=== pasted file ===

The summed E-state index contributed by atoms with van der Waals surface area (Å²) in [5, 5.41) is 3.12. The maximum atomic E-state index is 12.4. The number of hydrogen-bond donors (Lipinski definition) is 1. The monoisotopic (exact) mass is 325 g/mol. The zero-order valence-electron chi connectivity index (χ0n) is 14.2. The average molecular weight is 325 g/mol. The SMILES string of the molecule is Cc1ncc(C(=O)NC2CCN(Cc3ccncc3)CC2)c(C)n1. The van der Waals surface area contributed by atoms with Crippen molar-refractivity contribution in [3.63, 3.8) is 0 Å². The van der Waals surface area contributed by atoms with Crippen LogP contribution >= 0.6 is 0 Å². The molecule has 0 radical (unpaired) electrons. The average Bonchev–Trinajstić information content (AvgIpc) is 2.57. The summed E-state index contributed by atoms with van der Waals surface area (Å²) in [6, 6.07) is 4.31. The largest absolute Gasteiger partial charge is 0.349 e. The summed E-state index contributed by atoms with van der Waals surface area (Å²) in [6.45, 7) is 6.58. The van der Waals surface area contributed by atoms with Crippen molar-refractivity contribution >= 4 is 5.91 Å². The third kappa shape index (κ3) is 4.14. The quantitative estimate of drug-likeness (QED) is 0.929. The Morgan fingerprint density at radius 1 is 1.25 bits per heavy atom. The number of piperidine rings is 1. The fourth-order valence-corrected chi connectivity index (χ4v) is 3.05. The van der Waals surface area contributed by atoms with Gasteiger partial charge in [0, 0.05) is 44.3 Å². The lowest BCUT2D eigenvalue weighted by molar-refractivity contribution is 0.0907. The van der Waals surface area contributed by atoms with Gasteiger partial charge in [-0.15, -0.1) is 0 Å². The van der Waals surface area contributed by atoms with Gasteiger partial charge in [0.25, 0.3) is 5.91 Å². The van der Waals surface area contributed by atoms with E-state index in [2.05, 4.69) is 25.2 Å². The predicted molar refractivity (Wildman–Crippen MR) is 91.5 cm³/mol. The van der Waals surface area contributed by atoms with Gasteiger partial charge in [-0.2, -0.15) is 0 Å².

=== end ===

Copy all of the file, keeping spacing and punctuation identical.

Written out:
The summed E-state index contributed by atoms with van der Waals surface area (Å²) in [5, 5.41) is 3.12. The maximum atomic E-state index is 12.4. The number of hydrogen-bond donors (Lipinski definition) is 1. The monoisotopic (exact) mass is 325 g/mol. The zero-order valence-electron chi connectivity index (χ0n) is 14.2. The average molecular weight is 325 g/mol. The SMILES string of the molecule is Cc1ncc(C(=O)NC2CCN(Cc3ccncc3)CC2)c(C)n1. The van der Waals surface area contributed by atoms with Crippen molar-refractivity contribution in [3.63, 3.8) is 0 Å². The van der Waals surface area contributed by atoms with Crippen LogP contribution >= 0.6 is 0 Å². The molecule has 0 radical (unpaired) electrons. The average Bonchev–Trinajstić information content (AvgIpc) is 2.57. The summed E-state index contributed by atoms with van der Waals surface area (Å²) in [6, 6.07) is 4.31. The largest absolute Gasteiger partial charge is 0.349 e. The summed E-state index contributed by atoms with van der Waals surface area (Å²) in [6.45, 7) is 6.58. The van der Waals surface area contributed by atoms with Crippen molar-refractivity contribution >= 4 is 5.91 Å². The third kappa shape index (κ3) is 4.14. The quantitative estimate of drug-likeness (QED) is 0.929. The Morgan fingerprint density at radius 1 is 1.25 bits per heavy atom. The number of piperidine rings is 1. The fourth-order valence-corrected chi connectivity index (χ4v) is 3.05. The van der Waals surface area contributed by atoms with Gasteiger partial charge in [0, 0.05) is 44.3 Å². The lowest BCUT2D eigenvalue weighted by molar-refractivity contribution is 0.0907. The van der Waals surface area contributed by atoms with Gasteiger partial charge in [-0.15, -0.1) is 0 Å². The van der Waals surface area contributed by atoms with Gasteiger partial charge in [0.25, 0.3) is 5.91 Å². The van der Waals surface area contributed by atoms with E-state index in [2.05, 4.69) is 25.2 Å². The predicted molar refractivity (Wildman–Crippen MR) is 91.5 cm³/mol. The van der Waals surface area contributed by atoms with Gasteiger partial charge in [-0.2, -0.15) is 0 Å².